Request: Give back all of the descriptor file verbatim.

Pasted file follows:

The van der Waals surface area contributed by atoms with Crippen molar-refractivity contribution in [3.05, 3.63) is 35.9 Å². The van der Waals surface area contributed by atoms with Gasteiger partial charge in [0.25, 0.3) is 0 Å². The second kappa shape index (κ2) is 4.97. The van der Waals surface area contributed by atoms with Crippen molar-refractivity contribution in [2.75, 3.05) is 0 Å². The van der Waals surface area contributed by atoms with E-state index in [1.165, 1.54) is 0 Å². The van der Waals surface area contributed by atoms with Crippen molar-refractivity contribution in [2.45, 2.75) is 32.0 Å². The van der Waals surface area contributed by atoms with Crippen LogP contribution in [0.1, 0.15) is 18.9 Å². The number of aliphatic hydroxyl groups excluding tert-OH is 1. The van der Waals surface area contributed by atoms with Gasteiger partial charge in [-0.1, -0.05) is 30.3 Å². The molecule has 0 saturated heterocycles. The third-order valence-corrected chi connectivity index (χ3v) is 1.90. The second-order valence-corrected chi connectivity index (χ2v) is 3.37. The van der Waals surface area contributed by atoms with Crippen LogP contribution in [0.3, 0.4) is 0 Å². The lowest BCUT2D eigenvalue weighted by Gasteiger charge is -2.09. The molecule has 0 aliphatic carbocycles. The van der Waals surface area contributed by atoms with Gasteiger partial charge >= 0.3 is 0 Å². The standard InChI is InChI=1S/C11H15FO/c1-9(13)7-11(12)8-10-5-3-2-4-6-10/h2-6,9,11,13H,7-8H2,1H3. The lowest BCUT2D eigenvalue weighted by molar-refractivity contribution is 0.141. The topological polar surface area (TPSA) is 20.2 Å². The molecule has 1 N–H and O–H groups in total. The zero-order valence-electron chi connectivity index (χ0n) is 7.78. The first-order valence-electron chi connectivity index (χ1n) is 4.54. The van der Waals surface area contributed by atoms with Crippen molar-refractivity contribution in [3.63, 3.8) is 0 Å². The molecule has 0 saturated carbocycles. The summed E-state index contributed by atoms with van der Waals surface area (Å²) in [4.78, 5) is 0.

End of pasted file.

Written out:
The van der Waals surface area contributed by atoms with Crippen molar-refractivity contribution in [3.05, 3.63) is 35.9 Å². The van der Waals surface area contributed by atoms with Gasteiger partial charge in [0.25, 0.3) is 0 Å². The second kappa shape index (κ2) is 4.97. The van der Waals surface area contributed by atoms with Crippen molar-refractivity contribution in [2.75, 3.05) is 0 Å². The van der Waals surface area contributed by atoms with E-state index in [1.165, 1.54) is 0 Å². The van der Waals surface area contributed by atoms with Crippen molar-refractivity contribution in [2.45, 2.75) is 32.0 Å². The van der Waals surface area contributed by atoms with Crippen LogP contribution in [0.1, 0.15) is 18.9 Å². The number of aliphatic hydroxyl groups excluding tert-OH is 1. The van der Waals surface area contributed by atoms with Gasteiger partial charge in [-0.1, -0.05) is 30.3 Å². The molecule has 0 saturated heterocycles. The third-order valence-corrected chi connectivity index (χ3v) is 1.90. The second-order valence-corrected chi connectivity index (χ2v) is 3.37. The van der Waals surface area contributed by atoms with Crippen LogP contribution in [0.3, 0.4) is 0 Å². The lowest BCUT2D eigenvalue weighted by Gasteiger charge is -2.09. The molecule has 0 aliphatic carbocycles. The van der Waals surface area contributed by atoms with Gasteiger partial charge >= 0.3 is 0 Å². The standard InChI is InChI=1S/C11H15FO/c1-9(13)7-11(12)8-10-5-3-2-4-6-10/h2-6,9,11,13H,7-8H2,1H3. The lowest BCUT2D eigenvalue weighted by molar-refractivity contribution is 0.141. The topological polar surface area (TPSA) is 20.2 Å². The molecule has 1 N–H and O–H groups in total. The zero-order valence-electron chi connectivity index (χ0n) is 7.78. The first-order valence-electron chi connectivity index (χ1n) is 4.54. The van der Waals surface area contributed by atoms with Crippen molar-refractivity contribution in [3.63, 3.8) is 0 Å². The molecule has 0 saturated carbocycles. The summed E-state index contributed by atoms with van der Waals surface area (Å²) in [4.78, 5) is 0.